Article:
foreign affairs

appeasement

Diplomatic policy in which nations attempt to make peace by making concessions to an aggressive nation. Appeasement is often linked with the policies of Neville Chamberlain during World War II.

The most famous case of appeasement is the Munich Pact, in which Britain and France, under the leadership of British Prime Minister Chamberlain, conceded Czechoslovakia to Nazi Germany. The hope was that it would stop the aggression of Hitler and the Nazis, but it did not, and was largely seen as giving Germany a free pass.

Due to those failures, the policy today has a very negative connotation. Defense hawks regularly accuse opponents of appeasing the enemy.

Der Spiegel outlines how the strategy failed in the 1930s.

peace at any price

A term outlining the philosophy of appeasement, in which supporters argue that peace is worth the cost asked by an enemy. It was once used as a positive term, but became an attack on appeasement after World War II.

Peace at any price is often linked with former British Prime Minister Neville Chamberlain, who is famous for attempting to appease Nazi Germany before WWII. He signed the Munich Pact, which gave Czechoslovakia to the Nazis. The failure of Chamberlain’s attempt for peace, combined with the cost of an entire nation in that attempt, turned “peace at any price” into an attack on appeasement.

It is also sometimes referred to as “peace at any cost.”

peace through strength

peace through strength

The accumulation of military power and security assets by a country to encourage an amenable diplomatic atmosphere with other countries.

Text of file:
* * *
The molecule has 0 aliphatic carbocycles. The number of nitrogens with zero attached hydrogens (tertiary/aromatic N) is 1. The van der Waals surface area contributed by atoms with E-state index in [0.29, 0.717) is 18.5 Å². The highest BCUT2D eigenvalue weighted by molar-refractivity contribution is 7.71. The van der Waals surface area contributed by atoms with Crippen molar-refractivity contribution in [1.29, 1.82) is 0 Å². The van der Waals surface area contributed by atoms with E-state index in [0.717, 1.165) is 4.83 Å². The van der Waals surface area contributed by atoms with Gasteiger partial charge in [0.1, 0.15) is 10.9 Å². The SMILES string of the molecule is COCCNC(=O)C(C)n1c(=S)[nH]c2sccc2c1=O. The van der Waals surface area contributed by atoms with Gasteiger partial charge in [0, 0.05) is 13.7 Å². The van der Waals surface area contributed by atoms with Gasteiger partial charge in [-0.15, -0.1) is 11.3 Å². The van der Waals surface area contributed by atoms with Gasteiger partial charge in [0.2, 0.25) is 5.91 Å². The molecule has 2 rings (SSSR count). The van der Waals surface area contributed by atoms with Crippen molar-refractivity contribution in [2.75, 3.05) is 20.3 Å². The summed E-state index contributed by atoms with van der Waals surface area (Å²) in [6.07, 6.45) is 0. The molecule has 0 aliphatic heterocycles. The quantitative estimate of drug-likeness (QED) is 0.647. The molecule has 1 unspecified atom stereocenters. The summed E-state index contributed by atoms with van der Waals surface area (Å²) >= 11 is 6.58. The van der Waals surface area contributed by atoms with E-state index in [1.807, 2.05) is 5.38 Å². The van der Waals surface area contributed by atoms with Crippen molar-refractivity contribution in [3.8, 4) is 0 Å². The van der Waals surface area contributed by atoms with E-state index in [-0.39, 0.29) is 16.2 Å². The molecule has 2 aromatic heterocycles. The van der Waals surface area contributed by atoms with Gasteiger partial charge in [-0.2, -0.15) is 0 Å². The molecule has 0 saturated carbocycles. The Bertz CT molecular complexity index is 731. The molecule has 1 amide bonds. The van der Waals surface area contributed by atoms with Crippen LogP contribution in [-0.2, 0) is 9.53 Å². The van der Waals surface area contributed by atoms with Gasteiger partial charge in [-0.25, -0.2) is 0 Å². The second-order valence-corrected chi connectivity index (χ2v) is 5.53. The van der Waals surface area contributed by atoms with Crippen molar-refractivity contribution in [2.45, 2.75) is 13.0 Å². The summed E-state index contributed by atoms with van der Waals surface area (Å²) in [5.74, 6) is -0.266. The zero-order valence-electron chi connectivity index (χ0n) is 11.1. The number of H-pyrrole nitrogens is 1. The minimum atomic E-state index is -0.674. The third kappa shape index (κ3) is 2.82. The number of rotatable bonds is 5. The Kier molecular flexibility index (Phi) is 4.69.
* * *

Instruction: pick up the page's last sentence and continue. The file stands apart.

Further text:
Origins and History

The phrase peace through strength is attributed to the policies of Roman Emperor Hadrian, who ruled from 117 to 138. Hadrian strengthened the empire’s frontier security with walls in modern-day England, Switzerland, and Germany. The emperor also encouraged the use of non-residents as defense forces to bolster existing troops. Elizabeth Speller’s Following Hadrian included the passage, “His agenda was clear: peace through strength, or failing that, peace through threat.”

Google’s Ngram Viewer shows that peace through strength was non-existent in American texts until 1937. Bernard Baruch’s 1952 book Peace through Strength and Cold War tensions brought the term phrase into the fore. Republican presidential candidate Barry Goldwater used peace through strength in a September 1964 speech, saying that he promised “an administration that will keep the peace and keep faith with freedom at the same time.”

In American politics, Republican presidential candidate Ronald Reagan cemented the phrase during his 1980 campaign. He argued that President Jimmy Carter’s administration failed to maintain the “margin of safety” between the United States and the Soviet Union. Reagan advocated for negotiation with the declining Soviet Union as well as a significant military buildup to thwart the global spread of communism.

After his election, the Reagan administration demonstrated peace through strength by promoting increased funding for strategic nuclear weapons, new weapon systems, and quick-strike forces. Reagan’s advisors also advocated for the capability to defeat Soviet military assets moving anywhere in the world. The president met with Soviet leader Mikhail Gorbachev for direct talks on five occasions between 1985 and 1988.